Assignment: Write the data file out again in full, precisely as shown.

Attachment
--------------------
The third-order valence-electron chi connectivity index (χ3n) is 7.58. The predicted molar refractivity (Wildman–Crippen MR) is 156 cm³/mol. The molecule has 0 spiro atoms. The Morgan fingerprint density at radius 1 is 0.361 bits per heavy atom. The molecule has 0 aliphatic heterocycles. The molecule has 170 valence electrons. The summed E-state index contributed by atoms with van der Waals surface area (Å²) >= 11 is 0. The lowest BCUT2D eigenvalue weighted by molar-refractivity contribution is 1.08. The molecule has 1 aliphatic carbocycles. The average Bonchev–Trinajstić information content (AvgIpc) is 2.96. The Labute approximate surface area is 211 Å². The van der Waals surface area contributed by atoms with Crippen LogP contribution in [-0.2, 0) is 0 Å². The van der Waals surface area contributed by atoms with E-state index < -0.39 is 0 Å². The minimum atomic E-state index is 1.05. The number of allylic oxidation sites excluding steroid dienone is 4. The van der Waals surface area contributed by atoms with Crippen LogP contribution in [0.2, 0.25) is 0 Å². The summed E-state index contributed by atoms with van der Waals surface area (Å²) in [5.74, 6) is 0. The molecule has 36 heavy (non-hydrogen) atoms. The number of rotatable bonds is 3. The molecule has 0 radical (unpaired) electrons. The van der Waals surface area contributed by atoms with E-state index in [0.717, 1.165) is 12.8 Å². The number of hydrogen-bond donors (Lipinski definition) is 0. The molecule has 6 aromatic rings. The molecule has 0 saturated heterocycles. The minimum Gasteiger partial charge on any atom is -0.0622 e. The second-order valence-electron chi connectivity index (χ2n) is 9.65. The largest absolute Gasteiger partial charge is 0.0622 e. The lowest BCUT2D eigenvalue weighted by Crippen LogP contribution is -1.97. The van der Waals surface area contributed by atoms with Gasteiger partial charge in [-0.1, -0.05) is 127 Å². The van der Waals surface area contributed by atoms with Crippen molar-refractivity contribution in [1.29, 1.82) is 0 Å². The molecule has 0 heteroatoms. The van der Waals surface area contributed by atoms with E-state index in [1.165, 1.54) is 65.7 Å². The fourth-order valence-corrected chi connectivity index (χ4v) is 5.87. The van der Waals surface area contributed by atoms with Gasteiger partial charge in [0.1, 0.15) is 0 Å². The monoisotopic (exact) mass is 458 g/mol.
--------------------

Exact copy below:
The third-order valence-electron chi connectivity index (χ3n) is 7.58. The predicted molar refractivity (Wildman–Crippen MR) is 156 cm³/mol. The molecule has 0 spiro atoms. The Morgan fingerprint density at radius 1 is 0.361 bits per heavy atom. The molecule has 0 aliphatic heterocycles. The molecule has 170 valence electrons. The summed E-state index contributed by atoms with van der Waals surface area (Å²) >= 11 is 0. The lowest BCUT2D eigenvalue weighted by molar-refractivity contribution is 1.08. The molecule has 1 aliphatic carbocycles. The average Bonchev–Trinajstić information content (AvgIpc) is 2.96. The Labute approximate surface area is 211 Å². The van der Waals surface area contributed by atoms with Crippen LogP contribution in [-0.2, 0) is 0 Å². The van der Waals surface area contributed by atoms with E-state index < -0.39 is 0 Å². The minimum atomic E-state index is 1.05. The number of allylic oxidation sites excluding steroid dienone is 4. The van der Waals surface area contributed by atoms with Crippen LogP contribution in [0.2, 0.25) is 0 Å². The summed E-state index contributed by atoms with van der Waals surface area (Å²) in [5.74, 6) is 0. The molecule has 36 heavy (non-hydrogen) atoms. The number of rotatable bonds is 3. The molecule has 0 radical (unpaired) electrons. The van der Waals surface area contributed by atoms with E-state index in [0.717, 1.165) is 12.8 Å². The number of hydrogen-bond donors (Lipinski definition) is 0. The molecule has 6 aromatic rings. The molecule has 0 saturated heterocycles. The minimum Gasteiger partial charge on any atom is -0.0622 e. The second-order valence-electron chi connectivity index (χ2n) is 9.65. The largest absolute Gasteiger partial charge is 0.0622 e. The lowest BCUT2D eigenvalue weighted by Crippen LogP contribution is -1.97. The van der Waals surface area contributed by atoms with Gasteiger partial charge in [-0.1, -0.05) is 127 Å². The van der Waals surface area contributed by atoms with Crippen molar-refractivity contribution in [1.29, 1.82) is 0 Å². The molecule has 0 heteroatoms. The van der Waals surface area contributed by atoms with E-state index in [1.165, 1.54) is 65.7 Å². The fourth-order valence-corrected chi connectivity index (χ4v) is 5.87. The van der Waals surface area contributed by atoms with Gasteiger partial charge in [0.1, 0.15) is 0 Å². The monoisotopic (exact) mass is 458 g/mol.